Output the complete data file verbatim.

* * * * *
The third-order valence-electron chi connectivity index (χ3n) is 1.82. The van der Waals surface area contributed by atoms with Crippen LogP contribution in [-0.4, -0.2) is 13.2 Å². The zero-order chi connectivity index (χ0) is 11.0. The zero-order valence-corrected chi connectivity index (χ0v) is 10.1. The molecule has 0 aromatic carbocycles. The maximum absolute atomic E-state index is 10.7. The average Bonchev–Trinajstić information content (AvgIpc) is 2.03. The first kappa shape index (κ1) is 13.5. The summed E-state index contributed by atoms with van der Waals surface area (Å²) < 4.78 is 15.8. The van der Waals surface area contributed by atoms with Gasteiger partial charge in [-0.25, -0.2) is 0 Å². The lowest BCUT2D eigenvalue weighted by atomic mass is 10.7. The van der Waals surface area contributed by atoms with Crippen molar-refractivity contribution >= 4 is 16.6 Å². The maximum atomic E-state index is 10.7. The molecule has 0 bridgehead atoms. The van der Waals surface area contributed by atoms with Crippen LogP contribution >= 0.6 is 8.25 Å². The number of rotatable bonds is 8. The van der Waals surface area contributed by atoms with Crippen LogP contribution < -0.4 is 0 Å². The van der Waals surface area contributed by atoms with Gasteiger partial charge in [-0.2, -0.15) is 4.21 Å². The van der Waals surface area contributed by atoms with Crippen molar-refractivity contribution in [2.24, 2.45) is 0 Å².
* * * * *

The third-order valence-electron chi connectivity index (χ3n) is 1.82. The van der Waals surface area contributed by atoms with Crippen LogP contribution in [-0.4, -0.2) is 13.2 Å². The zero-order chi connectivity index (χ0) is 11.0. The zero-order valence-corrected chi connectivity index (χ0v) is 10.1. The molecule has 0 aromatic carbocycles. The maximum absolute atomic E-state index is 10.7. The average Bonchev–Trinajstić information content (AvgIpc) is 2.03. The first kappa shape index (κ1) is 13.5. The summed E-state index contributed by atoms with van der Waals surface area (Å²) < 4.78 is 15.8. The van der Waals surface area contributed by atoms with Gasteiger partial charge in [-0.25, -0.2) is 0 Å². The lowest BCUT2D eigenvalue weighted by atomic mass is 10.7. The van der Waals surface area contributed by atoms with Crippen molar-refractivity contribution >= 4 is 16.6 Å². The maximum atomic E-state index is 10.7. The molecule has 0 bridgehead atoms. The van der Waals surface area contributed by atoms with Crippen LogP contribution >= 0.6 is 8.25 Å². The number of rotatable bonds is 8. The van der Waals surface area contributed by atoms with Crippen LogP contribution < -0.4 is 0 Å². The van der Waals surface area contributed by atoms with Gasteiger partial charge in [-0.2, -0.15) is 4.21 Å². The van der Waals surface area contributed by atoms with Crippen molar-refractivity contribution in [2.24, 2.45) is 0 Å².